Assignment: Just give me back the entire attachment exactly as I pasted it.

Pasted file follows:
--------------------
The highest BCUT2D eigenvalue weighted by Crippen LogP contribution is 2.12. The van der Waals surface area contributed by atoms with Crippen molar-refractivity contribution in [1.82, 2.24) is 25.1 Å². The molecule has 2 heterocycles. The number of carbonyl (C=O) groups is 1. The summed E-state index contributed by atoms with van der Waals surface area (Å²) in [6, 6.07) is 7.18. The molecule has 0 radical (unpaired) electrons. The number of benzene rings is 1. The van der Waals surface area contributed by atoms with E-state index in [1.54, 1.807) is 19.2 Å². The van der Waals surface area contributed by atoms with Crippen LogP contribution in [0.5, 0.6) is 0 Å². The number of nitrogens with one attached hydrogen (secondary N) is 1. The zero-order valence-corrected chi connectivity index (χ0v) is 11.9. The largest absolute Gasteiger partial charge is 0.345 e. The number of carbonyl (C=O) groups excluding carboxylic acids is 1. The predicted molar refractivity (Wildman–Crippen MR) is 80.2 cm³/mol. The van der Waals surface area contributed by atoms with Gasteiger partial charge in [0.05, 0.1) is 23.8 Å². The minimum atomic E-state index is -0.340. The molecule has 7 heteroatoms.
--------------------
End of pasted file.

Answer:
The highest BCUT2D eigenvalue weighted by Crippen LogP contribution is 2.12. The van der Waals surface area contributed by atoms with Crippen molar-refractivity contribution in [1.82, 2.24) is 25.1 Å². The molecule has 2 heterocycles. The number of carbonyl (C=O) groups is 1. The summed E-state index contributed by atoms with van der Waals surface area (Å²) in [6, 6.07) is 7.18. The molecule has 0 radical (unpaired) electrons. The number of benzene rings is 1. The van der Waals surface area contributed by atoms with E-state index in [1.54, 1.807) is 19.2 Å². The van der Waals surface area contributed by atoms with Crippen LogP contribution in [0.5, 0.6) is 0 Å². The number of nitrogens with one attached hydrogen (secondary N) is 1. The zero-order valence-corrected chi connectivity index (χ0v) is 11.9. The largest absolute Gasteiger partial charge is 0.345 e. The number of carbonyl (C=O) groups excluding carboxylic acids is 1. The predicted molar refractivity (Wildman–Crippen MR) is 80.2 cm³/mol. The van der Waals surface area contributed by atoms with Gasteiger partial charge in [0.05, 0.1) is 23.8 Å². The minimum atomic E-state index is -0.340. The molecule has 7 heteroatoms.